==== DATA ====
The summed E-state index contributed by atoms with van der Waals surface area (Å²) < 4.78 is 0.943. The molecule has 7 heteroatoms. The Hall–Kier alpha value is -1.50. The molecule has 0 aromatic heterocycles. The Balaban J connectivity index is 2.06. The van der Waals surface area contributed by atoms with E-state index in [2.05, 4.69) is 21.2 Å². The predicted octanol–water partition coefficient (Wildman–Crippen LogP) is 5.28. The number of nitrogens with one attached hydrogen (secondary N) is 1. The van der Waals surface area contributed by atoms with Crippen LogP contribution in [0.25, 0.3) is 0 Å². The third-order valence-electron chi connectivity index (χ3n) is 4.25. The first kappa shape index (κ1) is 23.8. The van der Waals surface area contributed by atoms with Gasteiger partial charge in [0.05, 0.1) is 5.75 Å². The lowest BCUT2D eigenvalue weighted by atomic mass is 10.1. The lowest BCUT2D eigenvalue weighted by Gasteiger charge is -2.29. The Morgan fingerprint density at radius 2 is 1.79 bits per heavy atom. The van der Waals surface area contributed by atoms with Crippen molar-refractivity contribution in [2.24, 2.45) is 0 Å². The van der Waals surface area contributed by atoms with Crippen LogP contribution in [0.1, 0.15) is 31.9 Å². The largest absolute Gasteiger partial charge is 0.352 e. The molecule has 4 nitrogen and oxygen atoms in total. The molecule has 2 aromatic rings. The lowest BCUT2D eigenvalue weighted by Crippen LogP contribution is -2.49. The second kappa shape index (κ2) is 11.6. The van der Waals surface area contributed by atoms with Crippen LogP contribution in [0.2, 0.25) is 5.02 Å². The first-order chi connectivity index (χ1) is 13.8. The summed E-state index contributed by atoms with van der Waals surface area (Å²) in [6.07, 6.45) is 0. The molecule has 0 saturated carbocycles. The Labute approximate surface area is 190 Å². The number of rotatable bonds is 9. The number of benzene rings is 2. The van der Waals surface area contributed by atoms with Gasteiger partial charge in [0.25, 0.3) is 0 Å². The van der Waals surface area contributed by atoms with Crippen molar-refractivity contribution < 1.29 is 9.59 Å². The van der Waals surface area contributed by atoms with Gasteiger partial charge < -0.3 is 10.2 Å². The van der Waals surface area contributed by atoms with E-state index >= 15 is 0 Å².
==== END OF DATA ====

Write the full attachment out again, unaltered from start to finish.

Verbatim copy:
The summed E-state index contributed by atoms with van der Waals surface area (Å²) < 4.78 is 0.943. The molecule has 7 heteroatoms. The Hall–Kier alpha value is -1.50. The molecule has 0 aromatic heterocycles. The Balaban J connectivity index is 2.06. The van der Waals surface area contributed by atoms with E-state index in [2.05, 4.69) is 21.2 Å². The predicted octanol–water partition coefficient (Wildman–Crippen LogP) is 5.28. The number of nitrogens with one attached hydrogen (secondary N) is 1. The van der Waals surface area contributed by atoms with Crippen LogP contribution in [0.25, 0.3) is 0 Å². The third-order valence-electron chi connectivity index (χ3n) is 4.25. The first kappa shape index (κ1) is 23.8. The van der Waals surface area contributed by atoms with Gasteiger partial charge in [0.05, 0.1) is 5.75 Å². The lowest BCUT2D eigenvalue weighted by atomic mass is 10.1. The lowest BCUT2D eigenvalue weighted by Gasteiger charge is -2.29. The Morgan fingerprint density at radius 2 is 1.79 bits per heavy atom. The van der Waals surface area contributed by atoms with Crippen molar-refractivity contribution in [2.24, 2.45) is 0 Å². The van der Waals surface area contributed by atoms with Crippen LogP contribution in [0.1, 0.15) is 31.9 Å². The largest absolute Gasteiger partial charge is 0.352 e. The molecule has 4 nitrogen and oxygen atoms in total. The molecule has 2 aromatic rings. The lowest BCUT2D eigenvalue weighted by Crippen LogP contribution is -2.49. The second kappa shape index (κ2) is 11.6. The van der Waals surface area contributed by atoms with Crippen LogP contribution in [0.2, 0.25) is 5.02 Å². The first-order chi connectivity index (χ1) is 13.8. The summed E-state index contributed by atoms with van der Waals surface area (Å²) in [6.07, 6.45) is 0. The molecule has 0 saturated carbocycles. The Labute approximate surface area is 190 Å². The number of rotatable bonds is 9. The number of benzene rings is 2. The van der Waals surface area contributed by atoms with Gasteiger partial charge in [0.25, 0.3) is 0 Å². The van der Waals surface area contributed by atoms with Crippen molar-refractivity contribution < 1.29 is 9.59 Å². The van der Waals surface area contributed by atoms with Gasteiger partial charge < -0.3 is 10.2 Å². The van der Waals surface area contributed by atoms with E-state index >= 15 is 0 Å².